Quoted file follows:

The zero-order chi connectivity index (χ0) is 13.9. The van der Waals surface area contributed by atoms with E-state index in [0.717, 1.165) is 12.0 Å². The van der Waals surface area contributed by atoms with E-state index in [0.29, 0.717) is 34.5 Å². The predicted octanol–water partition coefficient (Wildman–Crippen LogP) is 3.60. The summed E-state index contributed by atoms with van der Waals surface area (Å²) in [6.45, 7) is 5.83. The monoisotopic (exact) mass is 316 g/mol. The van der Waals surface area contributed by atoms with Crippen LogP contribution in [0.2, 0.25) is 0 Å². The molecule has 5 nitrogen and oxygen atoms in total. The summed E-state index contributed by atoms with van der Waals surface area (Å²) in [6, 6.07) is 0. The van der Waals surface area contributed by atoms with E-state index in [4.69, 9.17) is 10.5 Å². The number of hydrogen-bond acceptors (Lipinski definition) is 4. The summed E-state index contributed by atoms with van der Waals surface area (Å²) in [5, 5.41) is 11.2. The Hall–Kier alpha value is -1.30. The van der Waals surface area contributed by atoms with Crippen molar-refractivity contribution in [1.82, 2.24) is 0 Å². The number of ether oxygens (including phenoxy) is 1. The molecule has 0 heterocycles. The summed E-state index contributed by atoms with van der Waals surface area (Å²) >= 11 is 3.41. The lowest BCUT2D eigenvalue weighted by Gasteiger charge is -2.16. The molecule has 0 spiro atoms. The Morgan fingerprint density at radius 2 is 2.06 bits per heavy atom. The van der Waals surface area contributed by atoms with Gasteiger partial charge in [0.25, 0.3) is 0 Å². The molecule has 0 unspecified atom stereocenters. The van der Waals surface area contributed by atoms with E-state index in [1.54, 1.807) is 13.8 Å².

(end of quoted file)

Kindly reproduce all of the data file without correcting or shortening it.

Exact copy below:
The zero-order chi connectivity index (χ0) is 13.9. The van der Waals surface area contributed by atoms with E-state index in [0.717, 1.165) is 12.0 Å². The van der Waals surface area contributed by atoms with E-state index in [0.29, 0.717) is 34.5 Å². The predicted octanol–water partition coefficient (Wildman–Crippen LogP) is 3.60. The summed E-state index contributed by atoms with van der Waals surface area (Å²) in [6.45, 7) is 5.83. The monoisotopic (exact) mass is 316 g/mol. The van der Waals surface area contributed by atoms with Crippen LogP contribution in [0.2, 0.25) is 0 Å². The molecule has 5 nitrogen and oxygen atoms in total. The summed E-state index contributed by atoms with van der Waals surface area (Å²) in [6, 6.07) is 0. The van der Waals surface area contributed by atoms with E-state index in [4.69, 9.17) is 10.5 Å². The number of hydrogen-bond acceptors (Lipinski definition) is 4. The summed E-state index contributed by atoms with van der Waals surface area (Å²) in [5, 5.41) is 11.2. The Hall–Kier alpha value is -1.30. The van der Waals surface area contributed by atoms with Crippen molar-refractivity contribution in [1.82, 2.24) is 0 Å². The number of ether oxygens (including phenoxy) is 1. The molecule has 0 heterocycles. The summed E-state index contributed by atoms with van der Waals surface area (Å²) >= 11 is 3.41. The lowest BCUT2D eigenvalue weighted by Gasteiger charge is -2.16. The molecule has 0 spiro atoms. The Morgan fingerprint density at radius 2 is 2.06 bits per heavy atom. The van der Waals surface area contributed by atoms with Gasteiger partial charge in [0.25, 0.3) is 0 Å². The molecule has 0 unspecified atom stereocenters. The van der Waals surface area contributed by atoms with E-state index in [1.54, 1.807) is 13.8 Å².